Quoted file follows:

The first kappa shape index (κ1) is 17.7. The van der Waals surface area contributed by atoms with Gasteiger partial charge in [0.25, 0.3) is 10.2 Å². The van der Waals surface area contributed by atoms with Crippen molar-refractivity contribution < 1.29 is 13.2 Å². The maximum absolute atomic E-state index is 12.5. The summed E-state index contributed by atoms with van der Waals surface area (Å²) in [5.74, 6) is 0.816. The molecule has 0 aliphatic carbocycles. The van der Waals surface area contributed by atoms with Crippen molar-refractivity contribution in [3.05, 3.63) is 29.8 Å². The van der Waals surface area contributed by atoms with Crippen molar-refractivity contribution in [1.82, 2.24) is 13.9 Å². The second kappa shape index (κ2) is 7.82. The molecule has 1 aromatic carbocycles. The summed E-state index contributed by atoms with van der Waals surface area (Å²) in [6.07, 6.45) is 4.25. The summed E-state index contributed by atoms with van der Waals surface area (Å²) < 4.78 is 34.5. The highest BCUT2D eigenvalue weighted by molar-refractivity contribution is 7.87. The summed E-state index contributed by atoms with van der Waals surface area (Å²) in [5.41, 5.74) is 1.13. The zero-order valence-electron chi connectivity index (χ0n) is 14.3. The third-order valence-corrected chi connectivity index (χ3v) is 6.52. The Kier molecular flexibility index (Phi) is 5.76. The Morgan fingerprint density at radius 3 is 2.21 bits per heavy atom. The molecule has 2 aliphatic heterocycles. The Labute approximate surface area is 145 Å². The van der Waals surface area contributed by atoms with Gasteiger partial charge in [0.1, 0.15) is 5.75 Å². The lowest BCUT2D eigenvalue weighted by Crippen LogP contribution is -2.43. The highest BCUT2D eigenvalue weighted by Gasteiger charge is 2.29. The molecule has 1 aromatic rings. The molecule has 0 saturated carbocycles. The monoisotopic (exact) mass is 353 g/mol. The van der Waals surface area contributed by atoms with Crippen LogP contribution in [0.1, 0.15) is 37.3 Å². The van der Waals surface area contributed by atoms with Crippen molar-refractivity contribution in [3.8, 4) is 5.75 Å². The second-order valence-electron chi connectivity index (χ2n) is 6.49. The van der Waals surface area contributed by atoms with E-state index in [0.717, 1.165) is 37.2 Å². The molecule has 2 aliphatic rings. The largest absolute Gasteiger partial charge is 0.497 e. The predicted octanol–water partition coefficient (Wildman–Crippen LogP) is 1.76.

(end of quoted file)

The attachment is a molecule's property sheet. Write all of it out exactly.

The first kappa shape index (κ1) is 17.7. The van der Waals surface area contributed by atoms with Gasteiger partial charge in [0.25, 0.3) is 10.2 Å². The van der Waals surface area contributed by atoms with Crippen molar-refractivity contribution < 1.29 is 13.2 Å². The maximum absolute atomic E-state index is 12.5. The summed E-state index contributed by atoms with van der Waals surface area (Å²) in [5.74, 6) is 0.816. The molecule has 0 aliphatic carbocycles. The van der Waals surface area contributed by atoms with Crippen molar-refractivity contribution in [3.05, 3.63) is 29.8 Å². The van der Waals surface area contributed by atoms with Crippen molar-refractivity contribution in [1.82, 2.24) is 13.9 Å². The second kappa shape index (κ2) is 7.82. The molecule has 1 aromatic carbocycles. The summed E-state index contributed by atoms with van der Waals surface area (Å²) in [6.07, 6.45) is 4.25. The summed E-state index contributed by atoms with van der Waals surface area (Å²) < 4.78 is 34.5. The highest BCUT2D eigenvalue weighted by molar-refractivity contribution is 7.87. The summed E-state index contributed by atoms with van der Waals surface area (Å²) in [5.41, 5.74) is 1.13. The zero-order valence-electron chi connectivity index (χ0n) is 14.3. The third-order valence-corrected chi connectivity index (χ3v) is 6.52. The Kier molecular flexibility index (Phi) is 5.76. The Morgan fingerprint density at radius 3 is 2.21 bits per heavy atom. The molecule has 2 aliphatic heterocycles. The Labute approximate surface area is 145 Å². The van der Waals surface area contributed by atoms with Gasteiger partial charge in [0.1, 0.15) is 5.75 Å². The lowest BCUT2D eigenvalue weighted by Crippen LogP contribution is -2.43. The highest BCUT2D eigenvalue weighted by Gasteiger charge is 2.29. The molecule has 1 aromatic rings. The molecule has 0 saturated carbocycles. The monoisotopic (exact) mass is 353 g/mol. The van der Waals surface area contributed by atoms with Crippen LogP contribution in [0.1, 0.15) is 37.3 Å². The van der Waals surface area contributed by atoms with Crippen molar-refractivity contribution in [3.8, 4) is 5.75 Å². The second-order valence-electron chi connectivity index (χ2n) is 6.49. The van der Waals surface area contributed by atoms with E-state index in [0.717, 1.165) is 37.2 Å². The molecule has 2 aliphatic rings. The largest absolute Gasteiger partial charge is 0.497 e. The predicted octanol–water partition coefficient (Wildman–Crippen LogP) is 1.76.